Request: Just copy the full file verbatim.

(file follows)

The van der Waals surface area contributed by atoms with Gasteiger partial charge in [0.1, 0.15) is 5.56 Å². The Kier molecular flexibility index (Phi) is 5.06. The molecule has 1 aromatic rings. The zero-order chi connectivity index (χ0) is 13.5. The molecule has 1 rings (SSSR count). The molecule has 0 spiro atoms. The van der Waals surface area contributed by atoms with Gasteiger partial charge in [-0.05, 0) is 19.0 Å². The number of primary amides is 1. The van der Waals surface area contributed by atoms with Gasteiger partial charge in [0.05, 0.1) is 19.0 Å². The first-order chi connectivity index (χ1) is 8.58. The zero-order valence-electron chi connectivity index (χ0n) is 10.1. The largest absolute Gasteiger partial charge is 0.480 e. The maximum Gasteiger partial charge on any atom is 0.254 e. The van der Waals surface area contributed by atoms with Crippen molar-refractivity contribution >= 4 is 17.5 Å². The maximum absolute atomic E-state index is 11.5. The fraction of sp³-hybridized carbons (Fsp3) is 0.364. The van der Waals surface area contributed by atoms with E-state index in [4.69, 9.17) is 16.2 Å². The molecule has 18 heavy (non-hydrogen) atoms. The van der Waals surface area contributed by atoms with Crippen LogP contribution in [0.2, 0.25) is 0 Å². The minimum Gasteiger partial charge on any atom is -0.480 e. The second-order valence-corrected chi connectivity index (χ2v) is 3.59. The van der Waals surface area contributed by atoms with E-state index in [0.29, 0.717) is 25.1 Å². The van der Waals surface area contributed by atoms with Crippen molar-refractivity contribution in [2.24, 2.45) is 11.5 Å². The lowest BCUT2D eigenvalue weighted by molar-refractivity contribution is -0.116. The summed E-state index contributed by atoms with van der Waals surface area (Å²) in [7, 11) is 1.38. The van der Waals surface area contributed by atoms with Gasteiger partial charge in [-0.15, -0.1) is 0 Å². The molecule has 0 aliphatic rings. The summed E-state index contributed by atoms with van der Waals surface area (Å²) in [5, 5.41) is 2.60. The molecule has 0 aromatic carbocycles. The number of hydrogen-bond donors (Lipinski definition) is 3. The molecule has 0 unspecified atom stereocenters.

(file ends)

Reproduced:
The van der Waals surface area contributed by atoms with Gasteiger partial charge in [0.1, 0.15) is 5.56 Å². The Kier molecular flexibility index (Phi) is 5.06. The molecule has 1 aromatic rings. The zero-order chi connectivity index (χ0) is 13.5. The molecule has 1 rings (SSSR count). The molecule has 0 spiro atoms. The van der Waals surface area contributed by atoms with Gasteiger partial charge in [-0.05, 0) is 19.0 Å². The number of primary amides is 1. The van der Waals surface area contributed by atoms with Gasteiger partial charge in [0.05, 0.1) is 19.0 Å². The first-order chi connectivity index (χ1) is 8.58. The zero-order valence-electron chi connectivity index (χ0n) is 10.1. The largest absolute Gasteiger partial charge is 0.480 e. The maximum Gasteiger partial charge on any atom is 0.254 e. The van der Waals surface area contributed by atoms with Crippen molar-refractivity contribution >= 4 is 17.5 Å². The maximum absolute atomic E-state index is 11.5. The fraction of sp³-hybridized carbons (Fsp3) is 0.364. The van der Waals surface area contributed by atoms with E-state index in [4.69, 9.17) is 16.2 Å². The molecule has 18 heavy (non-hydrogen) atoms. The van der Waals surface area contributed by atoms with Crippen LogP contribution in [0.2, 0.25) is 0 Å². The minimum Gasteiger partial charge on any atom is -0.480 e. The second-order valence-corrected chi connectivity index (χ2v) is 3.59. The van der Waals surface area contributed by atoms with E-state index in [0.29, 0.717) is 25.1 Å². The van der Waals surface area contributed by atoms with Crippen molar-refractivity contribution in [2.24, 2.45) is 11.5 Å². The lowest BCUT2D eigenvalue weighted by molar-refractivity contribution is -0.116. The summed E-state index contributed by atoms with van der Waals surface area (Å²) in [7, 11) is 1.38. The van der Waals surface area contributed by atoms with Gasteiger partial charge in [-0.15, -0.1) is 0 Å². The molecule has 0 aliphatic rings. The summed E-state index contributed by atoms with van der Waals surface area (Å²) in [5, 5.41) is 2.60. The molecule has 0 aromatic carbocycles. The number of hydrogen-bond donors (Lipinski definition) is 3. The molecule has 0 unspecified atom stereocenters.